Bull markets are said to climb a wall of worry. Since early 2009, this has been the case as equity markets have been grinding their way higher, two steps forward, one back. The underlying trend has been up, supported by valuations and economics, but investors are still mindful of the crash of 2007/9 and unforeseen events (e.g. the Russian/ Ukraine conflict, collapsing oil and commodity prices, the sharp appreciation of the Swiss Franc etc) can undermine confidence in and have an adverse effect on markets from time to time.
These events generate fear and uncertainty across the investment community and prompt nervous investors to sell while many others suspend buying as they assess the impact of the latest crisis. This leads to a temporary supply/demand imbalance in the market – more shares are being sold than bought and lower prices result. But once the dust has settled, investors revert to fundamentals and focus on those investments, up to now equities, that offer the best long-term returns.
Some investors are concerned that the current bull market is now quite long in the tooth but there are good reasons to believe that it can continue, as rest rates and depressed oil prices help economies and companies in turn to grow.
Aside from fostering a better business climate, low interest rates allow large companies to raise long-term finance at very attractive rates, circa two per cent and this opens up all kinds of investment opportunities through organic growth and takeovers. Companies can also boost earnings per share through financial engineering – by replacing expensive debt with cheaper debt or through buying back their own shares. In summary, the prospects for profit growth are excellent.
Then you look at the alternatives open to investors. The biggest home for investor funds is the world bond markets – approximately twice the size of world equity markets. What do these bond markets offer today? You can invest in a ten-year German Government bond and receive a meagre fixed income of 0.3 per cent per annum – well below the ECB inflation target of two per cent. Alternatively, you can invest in a basket of European blue chip companies, which are reasonably valued, and receive a dividend of circa three per cent per annum, which should grow over time as profits increase.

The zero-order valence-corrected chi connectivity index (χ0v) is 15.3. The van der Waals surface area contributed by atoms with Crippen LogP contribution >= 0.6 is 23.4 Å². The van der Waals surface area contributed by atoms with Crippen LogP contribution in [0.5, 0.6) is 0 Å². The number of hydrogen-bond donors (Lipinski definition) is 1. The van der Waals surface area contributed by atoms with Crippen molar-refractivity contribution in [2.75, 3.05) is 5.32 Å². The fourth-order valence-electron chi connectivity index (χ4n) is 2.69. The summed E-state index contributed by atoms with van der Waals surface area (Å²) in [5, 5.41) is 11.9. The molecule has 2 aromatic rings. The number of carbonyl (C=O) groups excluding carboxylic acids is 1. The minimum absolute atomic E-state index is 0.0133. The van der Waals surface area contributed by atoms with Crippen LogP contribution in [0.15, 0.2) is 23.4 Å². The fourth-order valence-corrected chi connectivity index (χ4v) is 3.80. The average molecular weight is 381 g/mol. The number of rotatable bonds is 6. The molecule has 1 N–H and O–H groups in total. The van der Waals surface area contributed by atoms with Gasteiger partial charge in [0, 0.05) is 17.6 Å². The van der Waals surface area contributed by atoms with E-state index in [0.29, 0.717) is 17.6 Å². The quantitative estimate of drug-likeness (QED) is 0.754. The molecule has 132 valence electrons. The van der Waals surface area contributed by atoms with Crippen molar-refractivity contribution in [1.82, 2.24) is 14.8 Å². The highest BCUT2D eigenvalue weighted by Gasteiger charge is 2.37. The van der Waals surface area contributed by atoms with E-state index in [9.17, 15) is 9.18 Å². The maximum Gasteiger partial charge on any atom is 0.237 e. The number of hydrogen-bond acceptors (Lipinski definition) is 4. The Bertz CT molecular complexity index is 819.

This is a very unusual situation – historically bond yields exceed dividend yields. Today, it is the direct opposite by a country mile, particularly in Europe, and this is very supportive of equity markets. Are long term investors going to favour German bonds in preference to stocks paying decent dividends? In reality, bond markets make equities look good.
Equity markets will, undoubtedly, suffer further setbacks as new crises emerge, but, after the dust has settled, investors always return to the basics – where can I get the best risk adjusted return? Unless the crisis is of such magnitude that it alters the underlying economics currently supporting the equity markets, the upward trend should persist. The speed with which markets have bounced back in the past two years indicates the underlying strength of the market. In each case, buyers saw the crisis as an opportunity to buy.